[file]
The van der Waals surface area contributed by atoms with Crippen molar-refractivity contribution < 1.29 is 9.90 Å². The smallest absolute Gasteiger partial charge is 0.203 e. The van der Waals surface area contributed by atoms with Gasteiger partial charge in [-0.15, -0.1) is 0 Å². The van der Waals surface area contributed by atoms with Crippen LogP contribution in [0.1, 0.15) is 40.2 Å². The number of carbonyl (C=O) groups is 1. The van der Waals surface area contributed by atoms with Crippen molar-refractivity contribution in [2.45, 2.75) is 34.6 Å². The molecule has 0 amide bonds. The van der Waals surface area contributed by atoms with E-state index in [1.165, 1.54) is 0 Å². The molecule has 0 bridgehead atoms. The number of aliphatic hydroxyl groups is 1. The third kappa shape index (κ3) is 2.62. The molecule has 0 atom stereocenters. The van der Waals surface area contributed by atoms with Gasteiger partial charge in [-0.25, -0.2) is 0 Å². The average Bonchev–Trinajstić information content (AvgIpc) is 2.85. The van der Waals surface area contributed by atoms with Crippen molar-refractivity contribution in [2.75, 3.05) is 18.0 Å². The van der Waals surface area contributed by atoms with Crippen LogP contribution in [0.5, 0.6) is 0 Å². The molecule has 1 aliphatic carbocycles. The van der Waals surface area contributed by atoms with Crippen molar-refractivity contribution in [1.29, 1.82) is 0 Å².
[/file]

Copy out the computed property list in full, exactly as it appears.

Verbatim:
The van der Waals surface area contributed by atoms with Crippen molar-refractivity contribution < 1.29 is 9.90 Å². The smallest absolute Gasteiger partial charge is 0.203 e. The van der Waals surface area contributed by atoms with Gasteiger partial charge in [-0.15, -0.1) is 0 Å². The van der Waals surface area contributed by atoms with Crippen LogP contribution in [0.1, 0.15) is 40.2 Å². The number of carbonyl (C=O) groups is 1. The van der Waals surface area contributed by atoms with Crippen molar-refractivity contribution in [2.45, 2.75) is 34.6 Å². The molecule has 0 amide bonds. The van der Waals surface area contributed by atoms with E-state index in [1.165, 1.54) is 0 Å². The molecule has 0 bridgehead atoms. The number of aliphatic hydroxyl groups is 1. The third kappa shape index (κ3) is 2.62. The molecule has 0 atom stereocenters. The van der Waals surface area contributed by atoms with Gasteiger partial charge in [-0.25, -0.2) is 0 Å². The average Bonchev–Trinajstić information content (AvgIpc) is 2.85. The van der Waals surface area contributed by atoms with Crippen molar-refractivity contribution in [2.75, 3.05) is 18.0 Å². The van der Waals surface area contributed by atoms with Crippen LogP contribution in [0.5, 0.6) is 0 Å². The molecule has 1 aliphatic carbocycles. The van der Waals surface area contributed by atoms with Crippen molar-refractivity contribution in [1.29, 1.82) is 0 Å².